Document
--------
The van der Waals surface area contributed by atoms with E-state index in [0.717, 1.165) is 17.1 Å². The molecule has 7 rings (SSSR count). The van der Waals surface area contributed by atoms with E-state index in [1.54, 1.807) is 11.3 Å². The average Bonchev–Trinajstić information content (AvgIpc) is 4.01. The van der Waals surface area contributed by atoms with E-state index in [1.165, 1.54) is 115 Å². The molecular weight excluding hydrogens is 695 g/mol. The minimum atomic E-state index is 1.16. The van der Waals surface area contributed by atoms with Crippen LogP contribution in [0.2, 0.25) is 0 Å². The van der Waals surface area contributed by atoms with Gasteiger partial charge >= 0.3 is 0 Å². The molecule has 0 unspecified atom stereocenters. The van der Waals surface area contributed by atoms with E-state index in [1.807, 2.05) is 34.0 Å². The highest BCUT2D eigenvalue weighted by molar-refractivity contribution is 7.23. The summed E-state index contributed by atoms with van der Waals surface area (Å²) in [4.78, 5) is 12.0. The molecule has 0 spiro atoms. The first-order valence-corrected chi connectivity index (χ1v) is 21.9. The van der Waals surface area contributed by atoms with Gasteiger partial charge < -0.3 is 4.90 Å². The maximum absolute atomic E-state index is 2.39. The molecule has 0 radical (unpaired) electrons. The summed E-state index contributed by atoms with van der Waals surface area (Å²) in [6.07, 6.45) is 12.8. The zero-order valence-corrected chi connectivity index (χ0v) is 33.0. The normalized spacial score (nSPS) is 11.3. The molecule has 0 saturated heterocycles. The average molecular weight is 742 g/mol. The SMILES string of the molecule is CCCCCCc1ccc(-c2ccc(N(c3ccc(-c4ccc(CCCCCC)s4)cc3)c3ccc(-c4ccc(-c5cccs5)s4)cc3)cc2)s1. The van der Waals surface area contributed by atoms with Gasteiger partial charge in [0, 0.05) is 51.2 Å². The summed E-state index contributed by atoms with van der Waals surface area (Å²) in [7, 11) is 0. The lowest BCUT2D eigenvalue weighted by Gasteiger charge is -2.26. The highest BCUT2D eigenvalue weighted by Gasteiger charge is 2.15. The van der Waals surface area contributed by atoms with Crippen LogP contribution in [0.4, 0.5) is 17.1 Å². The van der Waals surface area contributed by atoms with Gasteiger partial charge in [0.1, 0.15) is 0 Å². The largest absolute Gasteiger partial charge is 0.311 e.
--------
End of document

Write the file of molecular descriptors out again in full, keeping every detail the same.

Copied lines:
The van der Waals surface area contributed by atoms with E-state index in [0.717, 1.165) is 17.1 Å². The molecule has 7 rings (SSSR count). The van der Waals surface area contributed by atoms with E-state index in [1.54, 1.807) is 11.3 Å². The average Bonchev–Trinajstić information content (AvgIpc) is 4.01. The van der Waals surface area contributed by atoms with E-state index in [1.165, 1.54) is 115 Å². The molecular weight excluding hydrogens is 695 g/mol. The minimum atomic E-state index is 1.16. The van der Waals surface area contributed by atoms with Crippen LogP contribution in [0.2, 0.25) is 0 Å². The van der Waals surface area contributed by atoms with Gasteiger partial charge >= 0.3 is 0 Å². The molecule has 0 unspecified atom stereocenters. The van der Waals surface area contributed by atoms with E-state index in [1.807, 2.05) is 34.0 Å². The highest BCUT2D eigenvalue weighted by molar-refractivity contribution is 7.23. The summed E-state index contributed by atoms with van der Waals surface area (Å²) in [4.78, 5) is 12.0. The molecule has 0 spiro atoms. The first-order valence-corrected chi connectivity index (χ1v) is 21.9. The van der Waals surface area contributed by atoms with Gasteiger partial charge < -0.3 is 4.90 Å². The maximum absolute atomic E-state index is 2.39. The molecule has 0 radical (unpaired) electrons. The summed E-state index contributed by atoms with van der Waals surface area (Å²) in [6.07, 6.45) is 12.8. The zero-order valence-corrected chi connectivity index (χ0v) is 33.0. The normalized spacial score (nSPS) is 11.3. The molecule has 0 saturated heterocycles. The average molecular weight is 742 g/mol. The SMILES string of the molecule is CCCCCCc1ccc(-c2ccc(N(c3ccc(-c4ccc(CCCCCC)s4)cc3)c3ccc(-c4ccc(-c5cccs5)s4)cc3)cc2)s1. The van der Waals surface area contributed by atoms with Gasteiger partial charge in [0, 0.05) is 51.2 Å². The summed E-state index contributed by atoms with van der Waals surface area (Å²) in [7, 11) is 0. The lowest BCUT2D eigenvalue weighted by Gasteiger charge is -2.26. The highest BCUT2D eigenvalue weighted by Gasteiger charge is 2.15. The van der Waals surface area contributed by atoms with Crippen LogP contribution in [0.4, 0.5) is 17.1 Å². The van der Waals surface area contributed by atoms with Gasteiger partial charge in [0.1, 0.15) is 0 Å². The largest absolute Gasteiger partial charge is 0.311 e.